Saturday, June 6, 2009

Unemployment Rates by Metropolitan Area

The Wall Street Journal had an article in Wednesday's edition of unemployment rates by metropolitan area. (See here.) Cities in California dominate the high unemployment rates--El Centro tops the list at 26.9%. Iowa City has the lowest on the list at 3.2%. Other low cities include Ames, Iowa, Lincoln, Nebraska, Manhattan, Kansas, and Sioux Falls, SD.
I note that my area of Holland, Michigan is at 11.5% while Baton Rouge, Louisiana is at 5.2%. In 1992, when I moved from Baton Rouge to Holland, the unemployment rate in Holland was well below the national average while Baton Rouge was above the national average. Things have certainly changed.

Tuesday, June 2, 2009

Harm to Competitors or Harm to Competition

The Wall Street Journal has an interesting piece in its opinion section by George Priest, a Yale University Law School professor of antitrust law. He notes that the Justice Department issued a report in 2008 addressing appropriate antitrust approaches, and that Christine Varney, the new Assistant Attorney General for Antitrust has rejected it outright. According to Priest, the report was not a rehash of the Chicago-school antitrust approach (which is an approach I like), but an approach more moderate. Ms. Varney has denounced the report outright.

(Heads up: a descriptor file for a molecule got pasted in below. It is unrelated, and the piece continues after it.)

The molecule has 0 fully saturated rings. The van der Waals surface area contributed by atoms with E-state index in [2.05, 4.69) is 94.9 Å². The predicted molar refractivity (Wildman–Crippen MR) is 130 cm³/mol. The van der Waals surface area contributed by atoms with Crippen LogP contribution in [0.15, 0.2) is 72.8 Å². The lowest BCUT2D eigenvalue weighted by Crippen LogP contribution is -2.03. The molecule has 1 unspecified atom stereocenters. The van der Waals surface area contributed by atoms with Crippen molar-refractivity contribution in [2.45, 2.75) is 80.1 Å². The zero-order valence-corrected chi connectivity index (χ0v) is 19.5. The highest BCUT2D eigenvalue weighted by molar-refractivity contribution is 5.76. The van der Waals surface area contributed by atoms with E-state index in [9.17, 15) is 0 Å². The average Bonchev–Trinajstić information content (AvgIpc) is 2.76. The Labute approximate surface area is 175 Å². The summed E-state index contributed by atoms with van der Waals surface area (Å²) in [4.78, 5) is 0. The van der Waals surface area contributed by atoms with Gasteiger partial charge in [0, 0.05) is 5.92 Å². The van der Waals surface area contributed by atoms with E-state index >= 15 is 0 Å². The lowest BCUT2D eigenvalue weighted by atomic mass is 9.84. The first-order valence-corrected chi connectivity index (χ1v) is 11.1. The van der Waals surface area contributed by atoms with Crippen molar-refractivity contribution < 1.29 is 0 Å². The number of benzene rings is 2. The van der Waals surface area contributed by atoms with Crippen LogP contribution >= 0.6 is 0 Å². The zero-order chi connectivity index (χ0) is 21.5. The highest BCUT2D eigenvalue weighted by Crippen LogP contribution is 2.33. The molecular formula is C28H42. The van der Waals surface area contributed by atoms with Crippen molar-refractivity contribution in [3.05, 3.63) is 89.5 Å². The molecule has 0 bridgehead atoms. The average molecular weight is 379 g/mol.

The issue seems to be an old one in antitrust. Should antitrust focus on harm to competitors or on harm to competition? That is, should the focus be on the fact that some firms lose in the competitive process, and if the winner is large or grows large, antitrust should step in and "correct" the situation? Or, should the focus be on harm to the competitive process? Collusion is an example of something that harms the competitive process. Predatory behavior can also harm the competitive process, but the existence of firms harmed by a competitor is not evidence of predation.

Priest notes that it appears Ms. Varney thinks US policy should emulate European policy. This is strange in a sense, since European policy came to emulate US policy in the post-war period. Even in the 1950s, cartels were legal in a number of European countries. But in recent years, the EU's antitrust focus has been on large firms in the IT area who have been successful. Microsoft and Intel are the two prime examples. (I wonder whether EU regulators would have decided differently if Microsoft and Intel were European firms.)

There was a time when American antitrust focused more on harm to competitors than harm to competition. In the last thirty years, it has been wiser and focused more on harm to competition. The return to harm to competitors does not bode well for the competitiveness of the American economy in coming years. It might pay to recall that in the 1960s there were many who thought General Motors should have been sued by the antitrust authorities because it had monopoly power and could harm its competitors. Does anyone think so today?